THE FOOD AND DRUG ADMINISTRATION announced last year that harsh new labels, large and graphic, would soon have to cover half of the front and back of all cigarette packages and at least 20 percent of the space in all tobacco advertising. Included in each label would be a blunt warning -- "Smoking can kill you," for example, or "Tobacco smoke can harm your children" -- plus a hard-hitting color image. Among the grisly pictures approved by the Food and Drug Administration: ravaged lungs; a corpse with an autopsy scar down its chest; a man smoking through a tracheotomy hole in his throat; a diseased mouth with discolored teeth and cancerous lesions; and a woman sobbing with grief. Displayed on every image as well would be the toll-free number of the FDA's smoking quit line, 1-800-QUIT-NOW.
The explicit labels, which Congress authorized in the Family Smoking Prevention and Tobacco Control Act of 2009, were supposed to be in place by next September. Last week, US District Judge Richard Leon wisely said no.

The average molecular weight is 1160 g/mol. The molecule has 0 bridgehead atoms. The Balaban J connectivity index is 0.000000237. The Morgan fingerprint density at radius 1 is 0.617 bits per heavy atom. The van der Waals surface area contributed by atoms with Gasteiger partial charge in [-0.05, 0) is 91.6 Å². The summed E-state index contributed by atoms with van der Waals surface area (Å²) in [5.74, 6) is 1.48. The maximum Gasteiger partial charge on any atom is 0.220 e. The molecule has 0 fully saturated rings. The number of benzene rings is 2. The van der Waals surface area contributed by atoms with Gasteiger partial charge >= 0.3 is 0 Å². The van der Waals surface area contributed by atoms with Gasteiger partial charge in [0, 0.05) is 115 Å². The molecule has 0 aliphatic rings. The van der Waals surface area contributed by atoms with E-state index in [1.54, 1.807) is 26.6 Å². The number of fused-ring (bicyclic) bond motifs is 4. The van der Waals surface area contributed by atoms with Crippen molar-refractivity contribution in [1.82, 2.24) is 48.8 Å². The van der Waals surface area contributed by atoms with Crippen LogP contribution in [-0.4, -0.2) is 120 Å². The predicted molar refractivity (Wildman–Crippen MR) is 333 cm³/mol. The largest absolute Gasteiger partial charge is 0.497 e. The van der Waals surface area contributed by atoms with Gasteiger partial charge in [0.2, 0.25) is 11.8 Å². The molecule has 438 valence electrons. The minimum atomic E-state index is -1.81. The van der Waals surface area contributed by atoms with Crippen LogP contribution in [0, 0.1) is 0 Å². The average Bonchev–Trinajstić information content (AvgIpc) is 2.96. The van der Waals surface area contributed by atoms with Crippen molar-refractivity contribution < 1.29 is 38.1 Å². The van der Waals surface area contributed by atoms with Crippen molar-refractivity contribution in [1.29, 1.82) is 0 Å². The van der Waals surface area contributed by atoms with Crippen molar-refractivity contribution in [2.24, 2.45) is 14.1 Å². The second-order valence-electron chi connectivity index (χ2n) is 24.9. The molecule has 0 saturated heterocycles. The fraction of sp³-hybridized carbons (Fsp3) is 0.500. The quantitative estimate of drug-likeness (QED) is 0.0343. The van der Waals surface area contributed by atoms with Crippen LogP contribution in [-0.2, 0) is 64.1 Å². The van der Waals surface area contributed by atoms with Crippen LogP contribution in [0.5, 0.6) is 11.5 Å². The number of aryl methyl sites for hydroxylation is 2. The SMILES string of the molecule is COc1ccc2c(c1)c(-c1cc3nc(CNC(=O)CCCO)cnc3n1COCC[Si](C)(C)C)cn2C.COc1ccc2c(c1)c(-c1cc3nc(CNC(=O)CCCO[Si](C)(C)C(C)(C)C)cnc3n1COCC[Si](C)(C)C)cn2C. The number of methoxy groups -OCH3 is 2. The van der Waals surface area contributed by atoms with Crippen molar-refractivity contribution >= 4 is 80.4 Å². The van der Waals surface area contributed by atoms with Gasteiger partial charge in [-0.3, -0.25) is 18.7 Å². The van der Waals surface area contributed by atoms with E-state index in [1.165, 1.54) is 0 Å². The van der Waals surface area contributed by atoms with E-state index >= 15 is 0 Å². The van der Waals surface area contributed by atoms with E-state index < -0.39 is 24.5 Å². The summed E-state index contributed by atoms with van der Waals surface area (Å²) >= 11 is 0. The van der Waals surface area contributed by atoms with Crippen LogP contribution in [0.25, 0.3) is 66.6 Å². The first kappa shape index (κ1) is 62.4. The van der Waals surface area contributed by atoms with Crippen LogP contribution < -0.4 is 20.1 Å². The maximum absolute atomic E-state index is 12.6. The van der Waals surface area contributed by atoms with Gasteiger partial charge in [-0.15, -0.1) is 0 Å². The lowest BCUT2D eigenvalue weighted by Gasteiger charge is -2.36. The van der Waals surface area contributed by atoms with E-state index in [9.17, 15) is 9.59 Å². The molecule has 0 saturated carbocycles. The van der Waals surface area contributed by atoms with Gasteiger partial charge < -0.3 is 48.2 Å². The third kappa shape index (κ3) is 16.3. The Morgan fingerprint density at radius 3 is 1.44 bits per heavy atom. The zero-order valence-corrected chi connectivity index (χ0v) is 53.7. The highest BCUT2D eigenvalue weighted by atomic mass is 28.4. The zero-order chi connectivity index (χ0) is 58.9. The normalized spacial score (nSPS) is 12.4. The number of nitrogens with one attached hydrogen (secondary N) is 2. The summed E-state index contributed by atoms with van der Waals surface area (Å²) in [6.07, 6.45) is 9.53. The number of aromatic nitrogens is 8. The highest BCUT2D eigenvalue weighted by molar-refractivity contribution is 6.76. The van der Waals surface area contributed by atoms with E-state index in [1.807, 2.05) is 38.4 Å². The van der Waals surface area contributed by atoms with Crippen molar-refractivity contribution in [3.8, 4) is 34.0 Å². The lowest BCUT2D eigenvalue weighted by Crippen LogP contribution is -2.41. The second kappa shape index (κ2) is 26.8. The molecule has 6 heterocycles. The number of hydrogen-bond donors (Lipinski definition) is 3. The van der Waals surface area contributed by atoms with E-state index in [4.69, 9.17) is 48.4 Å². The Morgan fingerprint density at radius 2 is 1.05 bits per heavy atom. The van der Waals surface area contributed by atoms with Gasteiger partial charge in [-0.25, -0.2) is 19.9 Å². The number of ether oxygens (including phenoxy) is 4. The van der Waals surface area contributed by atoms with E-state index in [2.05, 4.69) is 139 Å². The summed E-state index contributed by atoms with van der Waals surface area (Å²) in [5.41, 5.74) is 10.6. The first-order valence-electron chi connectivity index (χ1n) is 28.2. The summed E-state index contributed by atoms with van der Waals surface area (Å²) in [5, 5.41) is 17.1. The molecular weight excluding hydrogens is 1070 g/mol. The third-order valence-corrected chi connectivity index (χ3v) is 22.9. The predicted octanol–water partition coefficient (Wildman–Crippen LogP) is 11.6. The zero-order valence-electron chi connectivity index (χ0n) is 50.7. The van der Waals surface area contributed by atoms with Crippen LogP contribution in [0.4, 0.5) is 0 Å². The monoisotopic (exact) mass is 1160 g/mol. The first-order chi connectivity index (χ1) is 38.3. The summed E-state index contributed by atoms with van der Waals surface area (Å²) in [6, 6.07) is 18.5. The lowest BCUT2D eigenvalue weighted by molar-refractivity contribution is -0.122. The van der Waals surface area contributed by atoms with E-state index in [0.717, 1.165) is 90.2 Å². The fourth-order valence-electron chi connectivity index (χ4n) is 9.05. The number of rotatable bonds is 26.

The FDA's gruesome new labels are not designed to provide consumers with useful information about the hazards of smoking. After 45 years of mandatory Surgeon General's warnings, every non-comatose American knows perfectly well that cigarettes are a noxious health risk. That's why the share of Americans who are occasional smokers has fallen to an all-time low of 19.3 percent, or less than 1 in 5 -- a far cry from the more than 42 percent who were smokers in 1965. No one, not even Big Tobacco, disputes Washington's right to require cigarette makers to disclose pertinent facts about their product's dangers. Those disclosures, it's clear, have been effective.
So why the shrill new labels? Not to inform Americans, but to indoctrinate them. To "grab people by the lapels," as NPR put it last summer, "and be the visual equivalent of someone yelling: 'Stop smoking!'"
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